The Tax Management Triangle (also known as the Tax Control Triangle) is the phrase that is applied when using different assets that have different forms of taxation. We all know there are several ways to fund assets. Deciding which assets we use, combined with whether we use before tax or after tax dollars, will determine how and when the asset is taxed.
The Tax Management Triangle is important because it shows that we actually need all three of these. Watch this brief video to learn why all three are needed or keep reading below:
Tax Deferred- If we use pre-tax dollars today (similar to 401K plans), then we will pay ordinary income tax on all withdrawals.
Most of the time when I meet with clients, especially high income earners, the first thing that they want to discuss is how they can get some deductions. I think that pursuing deductions is fine, however this is usually created by putting dollars into tax-qualified accounts.
Qualified accounts are special plans that receive “favorable” tax treatment under the tax code. They are considered to be favorable by many people because they provide a tax deduction when the money is contributed, but every dollar that is withdrawn from the account is taxed at ordinary income rates.
Many people have a large percentage of their liquid net worth in these qualified accounts, which may not be wise. We do not know what the tax rates will be in the future, so accumulating a majority of our wealth in a qualified plan may be a bit of a gamble. This is especially true if we have enough to raise us through the first few tax brackets at retirement.
Another consideration for those who max out their 401k plans is that you only have access to $50,000 out of the account if you come across an even better use for the money while you are accumulating it.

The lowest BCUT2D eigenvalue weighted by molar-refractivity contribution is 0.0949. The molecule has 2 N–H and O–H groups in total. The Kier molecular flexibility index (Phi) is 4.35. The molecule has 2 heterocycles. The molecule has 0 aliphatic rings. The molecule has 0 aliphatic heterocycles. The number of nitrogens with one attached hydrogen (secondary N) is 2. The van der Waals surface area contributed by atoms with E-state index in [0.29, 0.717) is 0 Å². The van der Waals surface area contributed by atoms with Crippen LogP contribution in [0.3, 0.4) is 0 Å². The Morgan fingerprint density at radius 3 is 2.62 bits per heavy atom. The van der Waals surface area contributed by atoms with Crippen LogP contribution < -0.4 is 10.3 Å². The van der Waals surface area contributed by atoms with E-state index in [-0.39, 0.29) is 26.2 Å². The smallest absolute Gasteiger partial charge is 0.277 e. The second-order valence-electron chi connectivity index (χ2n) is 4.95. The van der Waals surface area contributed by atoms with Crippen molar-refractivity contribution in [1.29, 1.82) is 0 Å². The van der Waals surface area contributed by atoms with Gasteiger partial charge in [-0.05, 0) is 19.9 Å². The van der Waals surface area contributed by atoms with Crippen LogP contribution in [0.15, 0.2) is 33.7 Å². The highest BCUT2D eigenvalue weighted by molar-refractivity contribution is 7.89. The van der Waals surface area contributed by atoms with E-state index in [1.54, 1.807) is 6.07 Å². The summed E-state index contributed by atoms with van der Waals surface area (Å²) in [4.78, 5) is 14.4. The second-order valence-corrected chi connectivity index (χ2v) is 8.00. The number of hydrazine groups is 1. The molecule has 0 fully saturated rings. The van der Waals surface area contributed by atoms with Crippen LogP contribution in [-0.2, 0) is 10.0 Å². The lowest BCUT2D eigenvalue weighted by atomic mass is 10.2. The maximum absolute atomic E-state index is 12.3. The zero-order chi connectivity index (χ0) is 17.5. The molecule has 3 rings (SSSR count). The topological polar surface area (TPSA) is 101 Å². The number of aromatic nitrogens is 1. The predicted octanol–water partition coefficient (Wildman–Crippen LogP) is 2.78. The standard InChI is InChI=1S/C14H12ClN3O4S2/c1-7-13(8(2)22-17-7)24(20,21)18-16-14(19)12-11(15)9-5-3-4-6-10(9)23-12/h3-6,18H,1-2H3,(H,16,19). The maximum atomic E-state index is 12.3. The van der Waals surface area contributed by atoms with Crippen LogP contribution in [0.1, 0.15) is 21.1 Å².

Taxable- Post tax dollars that are put into many non-qualified accounts are taxed every year.
Stocks, bonds, mutual funds, CD’s, etc. can fit into this category. Interest income from these investments will mean that a 1099 is issued and tax will be due on the interest as well as the sales proceeds.
It can be very difficult to accumulate wealth in an account that is taxed every year. Many people do not realize that normally the taxes are not paid out of the account, but out of lifestyle.
In other words, they just have a larger tax bill than they would have if they did not receive a 1099. The taxes that are paid could have been invested had the interest on these accounts either been delayed until later or forever.
Tax Exempt- Post tax dollars that are left to grow tax deferred and then withdrawn tax free.
Examples of these accounts (for retirement) are Roth IRA’s and permanent life insurance. Permanent life insurance values must be withdrawn correctly to ensure that we don’t inadvertently create a tax bill in the future. Make sure to see a qualified insurance advisor with a reputable firm to handle this.
Remember that taxes are most people’s largest expense over time. So the way that you handle the tax management triangle is extremely important. Also remember that someone in their thirties could very easily spend as much time in retirement as they do working.
Considering this, we need to think about what our needs are down the road,and what our appetite for risk will be. There is a premium for flexibility and liquidity, especially at younger ages.
In my opinion the third bucket makes a lot of sense when starting out, or when one gets closer to retirement and finds themselves too heavily weighted in one of the first two buckets. An even mix between the three buckets of money ultimately seems the most prudent, and as one approaches retirement they can be tweaked as tax rates and account values express themselves more clearly
Jay Gentry has been in the financial industry for two decades and has worked with countless medical practitioners. Jay is passionate about educating physicians and helping them create long-term financial growth.